Moonlighting: Season 3 (1986 - 1987)


Season 3
Moonlighting

Critics Consensus

No consensus yet.

Not enough ratings to
calculate a score.

TOMATOMETER

Critic Ratings: 2

No Score Yet

Audience Score

User Ratings: 0

You might also like

Rate And Review

User image

Verified

  • User image

    Super Reviewer

    Rate this season

    Oof, that was Rotten.

    Meh, it passed the time.

    It’s good – I’d recommend it.

    Awesome!

    So Fresh: Absolute Must See!

    What did you think of this tv season? (optional)



  • User image

    Super Reviewer

    Step 2 of 2

    How did you buy your ticket?

    Let's get your review verified.

    You're almost there! Just confirm how you got your ticket.

  • User image

    Super Reviewer

    Rate this season

    Oof, that was Rotten.

    Meh, it passed the time.

    It’s good – I’d recommend it.

    Awesome!

    So Fresh: Absolute Must See!

    What did you think of this tv season? (optional)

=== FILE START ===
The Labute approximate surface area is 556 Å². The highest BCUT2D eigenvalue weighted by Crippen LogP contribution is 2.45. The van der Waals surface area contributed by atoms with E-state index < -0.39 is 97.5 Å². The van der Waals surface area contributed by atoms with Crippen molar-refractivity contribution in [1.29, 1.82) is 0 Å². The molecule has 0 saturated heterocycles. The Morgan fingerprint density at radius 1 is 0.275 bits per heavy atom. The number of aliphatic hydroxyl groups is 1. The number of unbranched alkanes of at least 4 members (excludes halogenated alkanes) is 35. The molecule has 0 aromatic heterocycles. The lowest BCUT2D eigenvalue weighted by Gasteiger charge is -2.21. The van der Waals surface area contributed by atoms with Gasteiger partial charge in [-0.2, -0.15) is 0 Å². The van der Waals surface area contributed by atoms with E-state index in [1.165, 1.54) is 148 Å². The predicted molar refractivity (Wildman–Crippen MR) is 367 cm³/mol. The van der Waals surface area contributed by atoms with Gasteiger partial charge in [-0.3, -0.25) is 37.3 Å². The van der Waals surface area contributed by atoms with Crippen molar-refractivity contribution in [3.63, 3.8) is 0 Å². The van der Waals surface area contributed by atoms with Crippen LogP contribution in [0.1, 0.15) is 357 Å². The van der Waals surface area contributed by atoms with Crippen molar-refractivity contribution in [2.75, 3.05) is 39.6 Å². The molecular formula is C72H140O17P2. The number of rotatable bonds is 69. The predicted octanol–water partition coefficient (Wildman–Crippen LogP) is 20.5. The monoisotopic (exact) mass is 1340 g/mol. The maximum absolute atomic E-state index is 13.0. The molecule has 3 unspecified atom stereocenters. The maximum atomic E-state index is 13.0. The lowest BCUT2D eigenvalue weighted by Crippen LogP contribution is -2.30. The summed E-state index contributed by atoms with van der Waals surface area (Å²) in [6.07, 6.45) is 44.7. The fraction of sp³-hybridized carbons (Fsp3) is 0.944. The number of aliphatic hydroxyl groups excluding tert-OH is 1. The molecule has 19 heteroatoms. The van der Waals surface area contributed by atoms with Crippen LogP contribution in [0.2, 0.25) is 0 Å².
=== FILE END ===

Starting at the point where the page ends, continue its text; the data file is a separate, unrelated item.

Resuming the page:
• How did you buy your ticket?

Episodes

Air date: Sep 23, 1986

This opening episode of Moonlighting's third season upholds the series' unique juxtaposition of fact and fancy by carrying a "dedication" to a person who doesn't really exist! Wisecracking private eye David Addison (Bruce Willis) is uncharacteristically at a loss for words when his recently widowed father David Sr. (Paul Sorvino) announces that he is to marry again. But David has plenty to see when he learns the identity of his dad's future bride. In addition, a few unsubtle references are made to the many Emmy nominations received by Moonlighting during its second season; and by the way, what's the story about that sombrero and serape?